When we place our worth and value as a person on what appears on our resume, our title, or income, we are contributing to the shallow appraisal and devaluation of God’s creation.
You are more than your title, education, income, or popularity. You were created by God and for God. He has a plan and purpose for your life.
I have made many mistakes in my life. One of the worst is basing my value on people’s opinions of me. Sure, I am grateful for everyone who says sincerely kind things to encourage me. I am also thankful for faithful friends who graciously point out where I could improve. But if I only do what I do to be liked by people, I am only exposing who I serve--people and my pride.
Paul was more than qualified to teach and exercise authority among believers, but some judged him superficially and determined he was not qualified. They did not know he was better educated, more experienced, and had held a higher position than nearly all Jews of his day and most non-Jews.
His critics were quick to dismiss him and undermine his leadership. But they didn’t know who He was.
Paul did not place his identity, self-worth, or value on his impressive resume. His qualification to speak on behalf of the Lord came from the Lord. In this instance, he did not offer his education, experience, or even letters of recommendation from others as proof of his authority.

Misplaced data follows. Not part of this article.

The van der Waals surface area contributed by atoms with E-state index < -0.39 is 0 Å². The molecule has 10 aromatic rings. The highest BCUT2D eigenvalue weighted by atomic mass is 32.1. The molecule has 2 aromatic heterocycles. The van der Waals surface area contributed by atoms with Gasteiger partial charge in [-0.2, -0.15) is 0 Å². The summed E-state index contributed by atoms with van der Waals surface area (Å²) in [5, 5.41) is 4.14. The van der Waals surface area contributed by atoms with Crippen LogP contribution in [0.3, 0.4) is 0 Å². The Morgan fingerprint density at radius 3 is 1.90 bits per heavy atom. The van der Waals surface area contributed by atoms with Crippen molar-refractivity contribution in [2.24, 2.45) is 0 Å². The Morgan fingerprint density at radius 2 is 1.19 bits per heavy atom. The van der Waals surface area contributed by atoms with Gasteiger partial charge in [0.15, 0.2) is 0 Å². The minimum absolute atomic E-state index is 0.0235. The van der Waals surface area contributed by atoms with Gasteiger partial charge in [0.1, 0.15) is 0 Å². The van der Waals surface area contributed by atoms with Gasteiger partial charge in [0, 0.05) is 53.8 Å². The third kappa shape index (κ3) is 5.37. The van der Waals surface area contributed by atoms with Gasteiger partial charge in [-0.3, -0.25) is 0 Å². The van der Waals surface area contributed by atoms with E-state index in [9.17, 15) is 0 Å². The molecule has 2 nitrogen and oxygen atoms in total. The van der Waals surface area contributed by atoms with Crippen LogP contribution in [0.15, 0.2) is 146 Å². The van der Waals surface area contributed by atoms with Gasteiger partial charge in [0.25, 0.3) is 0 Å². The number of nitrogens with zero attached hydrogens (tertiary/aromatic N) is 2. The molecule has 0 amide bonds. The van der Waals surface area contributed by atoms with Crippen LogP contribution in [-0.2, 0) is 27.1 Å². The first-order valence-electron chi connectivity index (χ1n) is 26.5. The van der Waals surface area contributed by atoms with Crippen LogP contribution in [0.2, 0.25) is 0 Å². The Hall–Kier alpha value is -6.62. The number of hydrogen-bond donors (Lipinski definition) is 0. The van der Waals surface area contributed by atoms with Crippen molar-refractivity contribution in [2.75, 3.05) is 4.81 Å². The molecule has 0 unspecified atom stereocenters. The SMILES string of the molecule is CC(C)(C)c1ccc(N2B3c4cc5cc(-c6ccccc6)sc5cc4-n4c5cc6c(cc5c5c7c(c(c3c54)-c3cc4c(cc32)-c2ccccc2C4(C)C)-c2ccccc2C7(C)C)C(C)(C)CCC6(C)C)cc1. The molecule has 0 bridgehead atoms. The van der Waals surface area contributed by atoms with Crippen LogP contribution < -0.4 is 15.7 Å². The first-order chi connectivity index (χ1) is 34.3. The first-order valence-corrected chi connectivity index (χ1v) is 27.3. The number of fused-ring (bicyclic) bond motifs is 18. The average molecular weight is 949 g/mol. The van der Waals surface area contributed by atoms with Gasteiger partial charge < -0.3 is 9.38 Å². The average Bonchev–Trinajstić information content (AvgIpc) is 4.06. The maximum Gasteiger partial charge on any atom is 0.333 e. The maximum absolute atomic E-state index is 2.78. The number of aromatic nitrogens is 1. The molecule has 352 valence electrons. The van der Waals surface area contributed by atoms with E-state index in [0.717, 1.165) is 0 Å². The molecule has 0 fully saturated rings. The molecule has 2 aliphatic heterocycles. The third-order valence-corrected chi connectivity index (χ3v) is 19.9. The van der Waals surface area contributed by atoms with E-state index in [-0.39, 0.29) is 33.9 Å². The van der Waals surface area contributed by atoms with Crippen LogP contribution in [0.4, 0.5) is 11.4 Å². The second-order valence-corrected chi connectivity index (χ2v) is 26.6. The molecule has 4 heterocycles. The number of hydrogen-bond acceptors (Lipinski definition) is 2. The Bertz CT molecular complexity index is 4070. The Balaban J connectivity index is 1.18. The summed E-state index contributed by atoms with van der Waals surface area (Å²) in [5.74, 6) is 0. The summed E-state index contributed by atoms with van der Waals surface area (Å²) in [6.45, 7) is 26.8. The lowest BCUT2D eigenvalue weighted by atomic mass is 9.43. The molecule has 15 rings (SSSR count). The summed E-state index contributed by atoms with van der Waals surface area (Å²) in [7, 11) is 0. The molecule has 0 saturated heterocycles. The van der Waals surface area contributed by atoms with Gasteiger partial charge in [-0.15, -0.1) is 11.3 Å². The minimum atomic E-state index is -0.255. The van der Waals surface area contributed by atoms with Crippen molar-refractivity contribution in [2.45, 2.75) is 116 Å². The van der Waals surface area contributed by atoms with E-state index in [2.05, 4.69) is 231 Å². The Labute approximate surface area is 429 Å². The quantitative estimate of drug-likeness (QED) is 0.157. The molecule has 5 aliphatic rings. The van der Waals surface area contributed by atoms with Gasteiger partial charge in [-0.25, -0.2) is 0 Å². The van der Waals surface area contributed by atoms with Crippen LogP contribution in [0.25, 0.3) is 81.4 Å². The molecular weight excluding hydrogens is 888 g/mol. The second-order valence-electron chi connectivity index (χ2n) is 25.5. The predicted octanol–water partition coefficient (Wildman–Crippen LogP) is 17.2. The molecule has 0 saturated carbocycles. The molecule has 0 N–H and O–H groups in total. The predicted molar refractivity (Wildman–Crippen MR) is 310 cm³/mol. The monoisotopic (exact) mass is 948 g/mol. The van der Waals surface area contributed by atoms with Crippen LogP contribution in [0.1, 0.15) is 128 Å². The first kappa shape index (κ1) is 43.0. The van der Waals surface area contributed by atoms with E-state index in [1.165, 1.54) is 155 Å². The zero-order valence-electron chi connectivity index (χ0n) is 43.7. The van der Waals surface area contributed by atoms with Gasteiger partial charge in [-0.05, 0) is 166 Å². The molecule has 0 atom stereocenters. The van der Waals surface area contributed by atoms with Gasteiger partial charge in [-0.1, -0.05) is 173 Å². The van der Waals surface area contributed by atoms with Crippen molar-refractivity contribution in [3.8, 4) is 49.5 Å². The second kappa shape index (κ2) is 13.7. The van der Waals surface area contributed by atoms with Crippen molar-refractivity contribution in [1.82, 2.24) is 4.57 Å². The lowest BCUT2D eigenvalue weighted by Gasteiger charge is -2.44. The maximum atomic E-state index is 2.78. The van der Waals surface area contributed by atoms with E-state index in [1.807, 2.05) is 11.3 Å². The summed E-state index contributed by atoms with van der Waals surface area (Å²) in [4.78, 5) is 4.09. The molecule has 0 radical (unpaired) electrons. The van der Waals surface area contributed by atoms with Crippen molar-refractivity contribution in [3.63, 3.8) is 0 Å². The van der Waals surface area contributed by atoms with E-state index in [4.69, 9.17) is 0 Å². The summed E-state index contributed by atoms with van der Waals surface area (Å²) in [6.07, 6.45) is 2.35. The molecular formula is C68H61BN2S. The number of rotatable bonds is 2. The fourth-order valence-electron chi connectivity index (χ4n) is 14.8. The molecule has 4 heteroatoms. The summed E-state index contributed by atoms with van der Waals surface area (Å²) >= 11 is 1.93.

1. [Image: Corey Gant, Kindergarten graduation]
The undeniable evidence of his calling was the work of God in His life as displayed in the lives God touched through him. They were living letters of recommendation proving he was a man of God.
By God's grace, to be used to help people know and follow Christ is my greatest joy. These dear people are my priceless credentials.
Where do you find your worth?
God's love for us began before the foundation of the world was laid. From the beginning, He determined to die for us so we could live.
Nothing we have done or could ever do could earn God's forgiveness or cause Him to love us more.
Only when we turn to Him, admitting our guilt, and humbly surrendering to Him, will He qualify us to be forgiven, to follow Him, and to join Him in Heaven.
1. [Image: Corey Gant. High School Graduation]
You are more than your title and accomplishments. You are who God says you are; no more and no less. You are loved and invited to be reconciled to God and adopted into His family.
For Jesus' followers, our education, achievements, and awards are no longer the source of our self-worth. They become platforms to declare His glory!
The only credential Paul needed was proof of God's work in His life. And like Paul, no critic or doubter can change what God has done and is doing in your life.
And that is all that matters.
Some questions to think about:
What determines your value--your sense of worth?
Is it based only on what you have accomplished?
Or do you determine your worth by God's value of you?
How has God used you to reveal Himself to others?
Who would be a living letter giving evidence you gave them the good news that changed their lives?
My precious young friend, Corey Gant. I had the privilege of coming to know Corey and his family when I was their pastor. This outstanding young man represents the work of God through a loving family and church. (Kindergarten and High School Graduation. Used by permission).